The impact of social environment on mobility status and occurrenceof falls in older adults. International comparisons

Human populations are aging all over the world and decline in mobility is an age-related problem that limits older adults' quality of life. One major risk factor for mobility disability in is falls. There are some modifiable risk factors for falls and identifying these factors can help public health professionals to devise proper prevention strategy.

Health risks of agricultural intensification in Vietnam

During the last couple decades, agricultural practices have increased in intensity to meet the growing needs of economic growth and population growth in Vietnam. Increased livestock production, management of human and animal waste, hormone and antibiotic residues from humans and livestock present human and environmental health concerns. The risks of agricultural intensification to human health are not well studied and understood in Vietnam. In this study, I will explore the risks of agricultural intensification to human health through a systematic review of the literature.

Economic Assessment of a Predictive Technology for the Early Detection of Oral Cancer

Health economic evaluation provides information about the value for money of new healthcare technologies, and is increasingly used to guide the allocation of scarce resources based on maximizing health gain. The molecular diagnostics company, PDI, has developed a technology to improve the identification of patients at high risk for oral cancers for early intervention, and distinguish abnormal cell growth that will not become malignant, compared to the current gold standard alone.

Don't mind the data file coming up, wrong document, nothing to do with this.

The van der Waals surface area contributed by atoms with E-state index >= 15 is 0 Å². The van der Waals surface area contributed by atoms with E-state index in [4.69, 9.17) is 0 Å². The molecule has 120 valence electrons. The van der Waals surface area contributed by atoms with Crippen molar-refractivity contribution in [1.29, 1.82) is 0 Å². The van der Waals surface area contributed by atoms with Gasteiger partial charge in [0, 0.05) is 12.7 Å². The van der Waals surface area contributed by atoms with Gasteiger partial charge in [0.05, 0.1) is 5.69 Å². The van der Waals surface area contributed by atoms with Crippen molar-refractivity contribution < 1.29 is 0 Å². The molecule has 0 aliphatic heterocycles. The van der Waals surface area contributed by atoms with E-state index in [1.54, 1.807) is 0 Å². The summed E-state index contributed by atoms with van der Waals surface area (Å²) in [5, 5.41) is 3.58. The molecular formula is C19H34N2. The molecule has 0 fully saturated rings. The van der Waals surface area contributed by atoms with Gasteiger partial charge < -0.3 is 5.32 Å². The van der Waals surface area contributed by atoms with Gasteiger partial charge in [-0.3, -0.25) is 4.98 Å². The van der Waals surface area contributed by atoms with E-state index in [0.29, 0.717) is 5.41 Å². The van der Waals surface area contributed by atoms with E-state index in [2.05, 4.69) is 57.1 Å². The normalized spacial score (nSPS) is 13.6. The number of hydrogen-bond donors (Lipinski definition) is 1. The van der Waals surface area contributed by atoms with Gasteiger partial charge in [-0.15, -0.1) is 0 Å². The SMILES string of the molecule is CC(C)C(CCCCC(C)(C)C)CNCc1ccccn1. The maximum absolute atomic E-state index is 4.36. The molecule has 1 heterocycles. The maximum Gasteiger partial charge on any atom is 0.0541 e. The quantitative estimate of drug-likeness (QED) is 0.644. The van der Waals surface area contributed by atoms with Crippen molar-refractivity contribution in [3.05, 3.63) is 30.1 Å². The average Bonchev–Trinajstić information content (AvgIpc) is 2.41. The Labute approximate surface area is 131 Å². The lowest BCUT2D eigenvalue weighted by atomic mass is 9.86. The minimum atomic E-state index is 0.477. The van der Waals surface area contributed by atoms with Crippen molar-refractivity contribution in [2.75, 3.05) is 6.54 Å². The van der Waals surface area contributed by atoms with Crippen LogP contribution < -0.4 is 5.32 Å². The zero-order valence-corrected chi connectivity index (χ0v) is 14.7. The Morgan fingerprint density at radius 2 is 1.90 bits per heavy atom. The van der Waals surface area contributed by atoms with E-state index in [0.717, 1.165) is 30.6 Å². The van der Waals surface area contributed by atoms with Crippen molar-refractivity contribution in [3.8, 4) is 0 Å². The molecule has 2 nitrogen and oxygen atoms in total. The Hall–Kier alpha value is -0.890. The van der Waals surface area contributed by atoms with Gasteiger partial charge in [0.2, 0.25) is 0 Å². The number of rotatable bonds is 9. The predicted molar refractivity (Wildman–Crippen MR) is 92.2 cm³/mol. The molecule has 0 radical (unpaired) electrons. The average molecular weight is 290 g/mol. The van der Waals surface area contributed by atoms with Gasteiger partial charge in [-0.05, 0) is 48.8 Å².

A mixed-methods project investigating HerSwab™ and arts-based education as integral components of culturally acceptable cervical screening in Northwest Ontario First Nations communities

Specific strains of the human papillomavirus (HPV) can develop into cervical cancer. Screening for these types of HPV has been shown as a better early test for cervical cancer. Samples for HPV testing can also be collected by women without going into a clinic. This selftesting method may be a good cervical screening option for women who might not participate otherwise. Certain cultural groups, such as First Nations women, are less likely to participate in cervical screening than the general population. As a result, First Nations women have more diagnoses and deaths from cervical cancer.

Disaster Management and Informal Settlements in India

The most recent flood in Ahmedabad, India occurred in September 2013, when 50,000 people were displaced from low lying areas of the state. The World Bank report warns that the poor living in informal settlements, such as coastal slums in India, are the most likely to be killed or harmed by extreme weather linked to climate change. The purpose of this research is to understand the historical developments of post-disaster guidelines and disaster preparedness plans in urban slums of India.